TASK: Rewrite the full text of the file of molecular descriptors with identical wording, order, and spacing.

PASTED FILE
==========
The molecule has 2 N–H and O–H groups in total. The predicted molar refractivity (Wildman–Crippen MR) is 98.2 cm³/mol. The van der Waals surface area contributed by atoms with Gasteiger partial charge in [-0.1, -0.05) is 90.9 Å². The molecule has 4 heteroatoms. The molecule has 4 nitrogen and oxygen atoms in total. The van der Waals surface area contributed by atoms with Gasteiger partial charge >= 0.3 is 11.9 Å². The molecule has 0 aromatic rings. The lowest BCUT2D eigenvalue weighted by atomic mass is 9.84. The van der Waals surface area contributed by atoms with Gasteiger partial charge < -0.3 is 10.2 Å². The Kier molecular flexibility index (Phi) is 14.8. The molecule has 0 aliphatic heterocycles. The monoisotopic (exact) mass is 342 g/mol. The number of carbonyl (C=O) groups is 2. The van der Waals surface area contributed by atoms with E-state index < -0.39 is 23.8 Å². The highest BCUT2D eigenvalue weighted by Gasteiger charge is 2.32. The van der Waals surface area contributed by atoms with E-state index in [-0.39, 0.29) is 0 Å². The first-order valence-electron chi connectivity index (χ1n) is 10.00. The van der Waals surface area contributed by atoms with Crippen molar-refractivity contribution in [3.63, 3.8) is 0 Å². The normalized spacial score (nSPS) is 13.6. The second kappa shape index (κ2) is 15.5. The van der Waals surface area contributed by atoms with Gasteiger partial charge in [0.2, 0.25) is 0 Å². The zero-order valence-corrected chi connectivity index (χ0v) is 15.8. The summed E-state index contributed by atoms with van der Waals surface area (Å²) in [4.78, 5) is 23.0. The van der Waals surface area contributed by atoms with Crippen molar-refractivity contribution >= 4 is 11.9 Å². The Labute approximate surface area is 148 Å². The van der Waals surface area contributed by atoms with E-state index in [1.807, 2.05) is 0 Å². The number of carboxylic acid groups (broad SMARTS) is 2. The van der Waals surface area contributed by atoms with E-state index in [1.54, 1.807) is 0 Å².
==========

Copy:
The molecule has 2 N–H and O–H groups in total. The predicted molar refractivity (Wildman–Crippen MR) is 98.2 cm³/mol. The van der Waals surface area contributed by atoms with Gasteiger partial charge in [-0.1, -0.05) is 90.9 Å². The molecule has 4 heteroatoms. The molecule has 4 nitrogen and oxygen atoms in total. The van der Waals surface area contributed by atoms with Gasteiger partial charge >= 0.3 is 11.9 Å². The molecule has 0 aromatic rings. The lowest BCUT2D eigenvalue weighted by atomic mass is 9.84. The van der Waals surface area contributed by atoms with Gasteiger partial charge < -0.3 is 10.2 Å². The Kier molecular flexibility index (Phi) is 14.8. The molecule has 0 aliphatic heterocycles. The monoisotopic (exact) mass is 342 g/mol. The number of carbonyl (C=O) groups is 2. The van der Waals surface area contributed by atoms with E-state index < -0.39 is 23.8 Å². The highest BCUT2D eigenvalue weighted by Gasteiger charge is 2.32. The van der Waals surface area contributed by atoms with E-state index in [-0.39, 0.29) is 0 Å². The first-order valence-electron chi connectivity index (χ1n) is 10.00. The van der Waals surface area contributed by atoms with Crippen molar-refractivity contribution in [3.63, 3.8) is 0 Å². The normalized spacial score (nSPS) is 13.6. The second kappa shape index (κ2) is 15.5. The van der Waals surface area contributed by atoms with Gasteiger partial charge in [0.2, 0.25) is 0 Å². The zero-order valence-corrected chi connectivity index (χ0v) is 15.8. The summed E-state index contributed by atoms with van der Waals surface area (Å²) in [4.78, 5) is 23.0. The van der Waals surface area contributed by atoms with Crippen molar-refractivity contribution >= 4 is 11.9 Å². The Labute approximate surface area is 148 Å². The van der Waals surface area contributed by atoms with E-state index in [1.807, 2.05) is 0 Å². The number of carboxylic acid groups (broad SMARTS) is 2. The van der Waals surface area contributed by atoms with E-state index in [1.54, 1.807) is 0 Å².